The education of doctors leaves them ill-prepared to counsel
patients on the relationship between stress and illness.
On a more personal level, medical training is an intensely
stressful experience. The men and women who undertake
it are highly capable but often highly driven individuals.
They are all too willing to ignore their own needs as
they learn and practice their craft. Like I have been,
many of them are workaholics whose professional lives
fill up the spaces where a deeper, more rounded personal
existence should be. From such a vantage point, they are
not likely to have awareness of other people’s emotional
stresses, or empathy for them. And, from a purely financial
perspective, our fee-for-service system actively discourages
physicians from spending the time with patients that an
empathic and thoroughgoing discussion of emotional issues
Finally, at the heart of the denial is the desperate fear
humans have of being blamed for their own troubles. It
was a vogue in the New Age 1970’s to speak of people
having “invited” diseases into their bodies
as “guides.” Owing to such nauseatingly self-righteous
attitudes patients felt they were being held culpable
for the very fact of having fallen ill. In her famous
1978 essay, “Illness As Metaphor,” the writer
Susan Sontag—then herself suffering from cancer—wrote
that "The current myth(s) about cancer propose that
one is responsible for one's disease. But the cancer imagery
is far more punishing. There is mostly shame attached
to a disease thought to stem from the repression of emotion.
The view of cancer as a disease of the failure of expressiveness
condemns the cancer patient; it evinces pity but also
conveys contempt." Thus was the baby thrown out with
the bathwater. Living in a culture of blame, we are obsessed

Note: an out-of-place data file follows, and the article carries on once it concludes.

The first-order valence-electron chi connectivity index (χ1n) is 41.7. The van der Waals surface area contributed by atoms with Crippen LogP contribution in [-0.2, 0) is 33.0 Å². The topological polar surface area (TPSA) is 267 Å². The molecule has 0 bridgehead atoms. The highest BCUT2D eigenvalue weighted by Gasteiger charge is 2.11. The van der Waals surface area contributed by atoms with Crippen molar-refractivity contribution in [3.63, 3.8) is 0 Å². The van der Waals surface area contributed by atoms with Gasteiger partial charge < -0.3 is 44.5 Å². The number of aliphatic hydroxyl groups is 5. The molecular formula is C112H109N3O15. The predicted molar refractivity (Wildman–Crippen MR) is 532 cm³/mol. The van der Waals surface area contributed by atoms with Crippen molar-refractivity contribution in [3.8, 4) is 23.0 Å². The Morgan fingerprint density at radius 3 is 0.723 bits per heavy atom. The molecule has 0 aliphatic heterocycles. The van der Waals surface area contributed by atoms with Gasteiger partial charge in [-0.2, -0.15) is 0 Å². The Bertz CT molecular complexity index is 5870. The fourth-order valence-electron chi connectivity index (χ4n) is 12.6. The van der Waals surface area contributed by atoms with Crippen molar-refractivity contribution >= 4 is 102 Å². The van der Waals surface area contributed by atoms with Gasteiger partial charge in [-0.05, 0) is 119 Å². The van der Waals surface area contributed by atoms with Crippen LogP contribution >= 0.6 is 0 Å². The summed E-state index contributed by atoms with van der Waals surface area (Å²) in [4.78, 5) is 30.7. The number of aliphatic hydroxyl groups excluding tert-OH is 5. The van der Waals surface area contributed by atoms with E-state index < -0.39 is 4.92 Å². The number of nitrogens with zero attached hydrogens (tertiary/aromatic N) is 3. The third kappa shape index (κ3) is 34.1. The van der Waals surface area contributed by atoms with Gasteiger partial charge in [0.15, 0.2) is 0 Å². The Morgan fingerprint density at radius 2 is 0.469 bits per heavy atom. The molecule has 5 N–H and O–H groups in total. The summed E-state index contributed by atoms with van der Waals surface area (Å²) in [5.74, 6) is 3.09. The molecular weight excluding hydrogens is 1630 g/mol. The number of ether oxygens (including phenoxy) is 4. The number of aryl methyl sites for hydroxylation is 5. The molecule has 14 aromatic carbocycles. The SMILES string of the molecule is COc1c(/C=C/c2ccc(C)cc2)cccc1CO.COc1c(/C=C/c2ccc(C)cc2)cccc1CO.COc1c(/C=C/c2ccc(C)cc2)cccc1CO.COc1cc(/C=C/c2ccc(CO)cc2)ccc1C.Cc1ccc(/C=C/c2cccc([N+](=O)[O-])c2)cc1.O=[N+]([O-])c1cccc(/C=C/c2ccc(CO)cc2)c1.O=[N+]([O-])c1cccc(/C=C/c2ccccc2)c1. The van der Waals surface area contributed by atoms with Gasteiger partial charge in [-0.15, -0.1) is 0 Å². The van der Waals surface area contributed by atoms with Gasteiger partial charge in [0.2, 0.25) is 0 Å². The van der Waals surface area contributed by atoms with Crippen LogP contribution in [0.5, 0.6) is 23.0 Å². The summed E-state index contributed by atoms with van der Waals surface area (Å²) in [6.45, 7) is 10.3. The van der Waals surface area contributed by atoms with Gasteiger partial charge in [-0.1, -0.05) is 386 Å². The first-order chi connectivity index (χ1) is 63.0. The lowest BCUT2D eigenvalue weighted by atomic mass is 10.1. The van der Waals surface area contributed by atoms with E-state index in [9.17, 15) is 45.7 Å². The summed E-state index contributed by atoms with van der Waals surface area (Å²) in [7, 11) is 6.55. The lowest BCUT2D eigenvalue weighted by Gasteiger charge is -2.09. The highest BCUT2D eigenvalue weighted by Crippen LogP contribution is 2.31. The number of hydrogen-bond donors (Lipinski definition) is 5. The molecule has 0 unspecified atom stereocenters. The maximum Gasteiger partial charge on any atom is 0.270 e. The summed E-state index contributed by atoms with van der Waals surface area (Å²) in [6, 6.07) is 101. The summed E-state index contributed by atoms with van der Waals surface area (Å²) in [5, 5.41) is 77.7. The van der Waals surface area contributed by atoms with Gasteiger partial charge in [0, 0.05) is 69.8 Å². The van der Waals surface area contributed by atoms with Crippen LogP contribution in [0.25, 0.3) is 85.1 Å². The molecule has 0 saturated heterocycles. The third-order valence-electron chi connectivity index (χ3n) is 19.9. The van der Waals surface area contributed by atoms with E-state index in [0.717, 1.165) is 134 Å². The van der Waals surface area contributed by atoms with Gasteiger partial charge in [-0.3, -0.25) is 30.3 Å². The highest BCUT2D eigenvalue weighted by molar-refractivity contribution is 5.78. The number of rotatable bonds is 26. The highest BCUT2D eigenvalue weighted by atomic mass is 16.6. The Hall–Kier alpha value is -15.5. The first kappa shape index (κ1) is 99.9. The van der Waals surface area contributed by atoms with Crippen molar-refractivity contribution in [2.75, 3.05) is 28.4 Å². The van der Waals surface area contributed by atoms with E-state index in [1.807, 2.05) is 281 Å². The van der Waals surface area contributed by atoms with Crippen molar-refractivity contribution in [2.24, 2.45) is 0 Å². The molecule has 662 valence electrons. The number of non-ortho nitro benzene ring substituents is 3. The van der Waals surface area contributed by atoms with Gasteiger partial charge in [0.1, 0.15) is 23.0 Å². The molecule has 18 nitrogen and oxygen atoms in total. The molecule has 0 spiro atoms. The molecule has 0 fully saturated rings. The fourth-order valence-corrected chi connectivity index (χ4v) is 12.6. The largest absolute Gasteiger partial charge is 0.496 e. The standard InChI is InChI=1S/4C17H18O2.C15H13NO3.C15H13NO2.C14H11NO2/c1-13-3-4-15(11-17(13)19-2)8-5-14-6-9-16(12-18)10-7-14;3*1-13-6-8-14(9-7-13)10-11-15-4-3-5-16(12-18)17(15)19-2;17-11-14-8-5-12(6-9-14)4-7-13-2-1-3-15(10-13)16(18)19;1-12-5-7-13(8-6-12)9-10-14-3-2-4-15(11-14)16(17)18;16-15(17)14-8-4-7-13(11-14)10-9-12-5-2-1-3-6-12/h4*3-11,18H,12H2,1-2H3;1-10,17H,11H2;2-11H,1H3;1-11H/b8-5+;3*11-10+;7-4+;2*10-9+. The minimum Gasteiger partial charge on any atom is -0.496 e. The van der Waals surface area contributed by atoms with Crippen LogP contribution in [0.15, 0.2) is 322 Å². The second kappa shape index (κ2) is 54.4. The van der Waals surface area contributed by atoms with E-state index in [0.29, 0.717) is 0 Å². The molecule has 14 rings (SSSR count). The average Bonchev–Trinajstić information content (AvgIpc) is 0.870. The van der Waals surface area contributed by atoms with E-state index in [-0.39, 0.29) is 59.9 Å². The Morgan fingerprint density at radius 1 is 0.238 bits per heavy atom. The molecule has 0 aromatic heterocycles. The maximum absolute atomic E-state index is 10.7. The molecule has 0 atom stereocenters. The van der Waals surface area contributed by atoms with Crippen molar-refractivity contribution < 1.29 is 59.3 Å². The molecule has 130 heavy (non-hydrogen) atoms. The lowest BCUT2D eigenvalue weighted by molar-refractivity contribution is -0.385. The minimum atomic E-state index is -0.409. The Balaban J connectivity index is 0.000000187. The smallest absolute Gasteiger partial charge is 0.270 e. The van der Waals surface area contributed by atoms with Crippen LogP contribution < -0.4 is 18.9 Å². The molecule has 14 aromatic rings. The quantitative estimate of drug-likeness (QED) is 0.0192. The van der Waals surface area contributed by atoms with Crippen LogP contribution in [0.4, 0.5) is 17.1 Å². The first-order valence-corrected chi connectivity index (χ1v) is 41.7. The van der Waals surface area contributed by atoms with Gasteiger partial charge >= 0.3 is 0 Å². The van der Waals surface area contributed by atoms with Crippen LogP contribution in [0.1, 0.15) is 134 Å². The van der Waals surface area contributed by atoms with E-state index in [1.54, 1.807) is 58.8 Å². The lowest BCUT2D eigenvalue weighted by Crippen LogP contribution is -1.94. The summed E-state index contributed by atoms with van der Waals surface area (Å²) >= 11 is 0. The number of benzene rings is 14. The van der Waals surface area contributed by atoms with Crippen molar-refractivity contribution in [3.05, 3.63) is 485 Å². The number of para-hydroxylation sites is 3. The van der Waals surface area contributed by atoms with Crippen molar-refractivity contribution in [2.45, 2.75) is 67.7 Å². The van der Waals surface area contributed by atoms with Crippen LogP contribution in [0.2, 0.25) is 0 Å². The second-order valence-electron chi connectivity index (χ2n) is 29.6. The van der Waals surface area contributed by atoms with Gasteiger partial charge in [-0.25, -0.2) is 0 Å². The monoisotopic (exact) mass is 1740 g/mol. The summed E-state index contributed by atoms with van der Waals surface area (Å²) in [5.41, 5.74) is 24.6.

with blame. The fear of it makes us afraid to embrace
“You may feel that there is no conceivable relationship
between the behaviour of our cells, for instance and inflammation,
and our conduct in everyday life,” wrote the outstanding
Czech-Canadian physician and researcher, Hans Selye. “I
do not agree.” Selye, who coined the word stress
in its modern usage, described with mock pride how der
stress, le stress and lo stress entered the German, French
and Italian languages respectively. He understood stress
as a set of physiological events in the body, in response
to any loss or threat, real or perceived. He attached
no blame to it, any more than Osler did when he suggested
in 1892 that rheumatoid arthritis “had a nervous
origin.” Selye also recognized that in modern life
the most important stressors acting on human beings are
The omission of stress from the medical lexicon has unfortunate
consequences. Patients often feel frustrated, not listened
to, their most intimate concerns ignored. There is plenty
of evidence that psychological interventions can have
positive effects in the healing of a wide range of conditions.
Mind and body links have to be seen not only for our understanding
of illness, but also for our understanding of health.
In healing, every bit of information, every piece of the
truth may be crucial. Not to inform people of the links
between emotions, stress and physiology is to deprive
them of a powerful tool.
The issue is responsibility without blame. All of us dread
being blamed, but we would all would wish to be more responsible--to
have the ability to respond with awareness to our circumstances,
rather than just reacting. We want to be the authoritative
person in our own lives: in charge, able to make the authentic
decisions that affect us. There is no true responsibility
without awareness. None of us are to be blamed if we succumb
to illness and death. Any one of us might succumb at any
time, but the more we can learn about ourselves, the less
prone we are to become passive victims.